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Time to Blur the Ocean’s Borders: the Potential for International Integration Projects

28 May 2021
Время стирать границы в океане: на пути к международным интеграционным проектам

As part of the Joining Forces to Advance Development track of the St. Petersburg International Economic Forum's business programme, a session entitled ‘Time to Blur the Ocean’s Borders: the Potential for International Integration Projects’ will be held. The participants will consider the prospects of maritime trade, global shipbuilding, and the use of maritime technologies to form infrastructure systems, including those in inaccessible regions such as the Arctic.

The discussion will bring together Pascal Lamy, President, Paris Peace Forum, Vladimir Ryabinin, Executive Secretary, Intergovernmental Oceanographic Commission, UNESCO, Philippe Cousteau Jr., Scientist, Journalist, Alexey Rakhmanov, Chairman of the Board, Chief Executive Officer, United Shipbuilding Corporation, Alexander Pinsky, General Director, Maritime High Tech Association, MARINET, and Roman Trotsenko, Founder, Chairman of the Board of Directors, AEON Corporation. The session will be moderated by Ivan Timofeev, Programme Director, Foundation for Development and Support of the Valdai Discussion Club; Programme Director, Russian International Affairs Council.

The recent disruption to maritime routes underscored just how much global trade depends on uninterrupted shipping operations. Indeed, it will be crucial for major logistics projects such as the Northern Sea Route and International North–South Transport Corridor. Leading maritime nations are taking steps to develop offshore projects and build trade fleets and tankers.

In order to effectively capitalize on the world ocean’s resources, it will be essential to make a number of breakthroughs in development technologies, ship construction, and equipment manufacturing. More than 80% of global trade by volume is carried by sea, including a third of the world’s extracted hydrocarbons, and almost 20% of the total volume of consumed bioresources. In the coming years, thousands of cutting-edge nuclear-powered vessels will be transporting freight and people both reliably and economically. The total area of aquaculture sites could exceed that of farmland, and serve as a universal source of food and bio-feedstock. However, microplastic pollution is a major issue.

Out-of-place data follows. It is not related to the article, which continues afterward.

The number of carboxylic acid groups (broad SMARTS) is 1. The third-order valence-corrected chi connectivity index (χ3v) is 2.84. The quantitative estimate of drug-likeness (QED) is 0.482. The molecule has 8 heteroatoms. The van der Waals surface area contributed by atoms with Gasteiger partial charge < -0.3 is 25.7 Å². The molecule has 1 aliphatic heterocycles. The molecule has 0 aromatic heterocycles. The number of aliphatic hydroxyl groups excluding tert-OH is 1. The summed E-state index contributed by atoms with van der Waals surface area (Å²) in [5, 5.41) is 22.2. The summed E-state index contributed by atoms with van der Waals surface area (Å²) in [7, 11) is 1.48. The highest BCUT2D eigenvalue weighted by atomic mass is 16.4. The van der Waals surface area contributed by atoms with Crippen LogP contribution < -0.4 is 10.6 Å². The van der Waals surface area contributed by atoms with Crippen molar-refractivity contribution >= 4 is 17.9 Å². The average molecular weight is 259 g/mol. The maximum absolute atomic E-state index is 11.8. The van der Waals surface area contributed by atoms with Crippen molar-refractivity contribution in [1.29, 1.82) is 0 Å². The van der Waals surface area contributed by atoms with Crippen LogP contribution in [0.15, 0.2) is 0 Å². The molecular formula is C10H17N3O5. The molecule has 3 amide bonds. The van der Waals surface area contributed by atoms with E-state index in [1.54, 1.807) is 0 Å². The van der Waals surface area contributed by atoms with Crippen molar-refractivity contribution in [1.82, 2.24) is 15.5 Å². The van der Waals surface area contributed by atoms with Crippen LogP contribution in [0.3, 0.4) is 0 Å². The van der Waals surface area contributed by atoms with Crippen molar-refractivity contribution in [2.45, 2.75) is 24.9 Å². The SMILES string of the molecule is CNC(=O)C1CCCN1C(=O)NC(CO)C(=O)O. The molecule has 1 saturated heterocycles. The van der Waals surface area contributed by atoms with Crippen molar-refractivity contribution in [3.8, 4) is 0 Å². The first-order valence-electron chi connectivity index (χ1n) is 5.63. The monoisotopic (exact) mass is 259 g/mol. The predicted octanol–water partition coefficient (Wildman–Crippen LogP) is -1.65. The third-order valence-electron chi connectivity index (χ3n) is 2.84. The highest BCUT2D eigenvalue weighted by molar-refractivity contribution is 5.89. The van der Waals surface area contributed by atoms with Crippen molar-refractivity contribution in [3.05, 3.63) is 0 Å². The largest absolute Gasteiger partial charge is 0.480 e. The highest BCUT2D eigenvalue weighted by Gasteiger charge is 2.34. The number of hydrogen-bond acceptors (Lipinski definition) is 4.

"Past, present and future well-being of humanity is inseparable from the world's oceans. The development of its resources and the marine economy can be sustainable only if the health of marine ecosystems is maintained. The solution is in integrated ocean management on the basis of close international cooperation and advanced development of marine science,” emphasized Vladimir Ryabinin, Executive Secretary, Intergovernmental Oceanographic Commission, UNESCO.

“The global transport system, drinking water supply, or aquafarming are impossible without the world ocean today. Innovative science-driven projects that target combining efforts in ocean research and preserving its biodiversity are capable of making borders that are now closed more permeable,” said Alexei Rakhmanov, Chairman of the Management Board and CEO of the United Shipbuilding Corporation.

During the meeting the experts will discuss a range of topics, such as: will people live in the ocean, and how will a future “water world” look? What engineering and environmental solutions are Russian shipbuilders prepared to offer in order to capitalize on resources and develop maritime transport corridors? Are international collaboration projects on protecting oceans feasible, and what specific innovations are already being applied?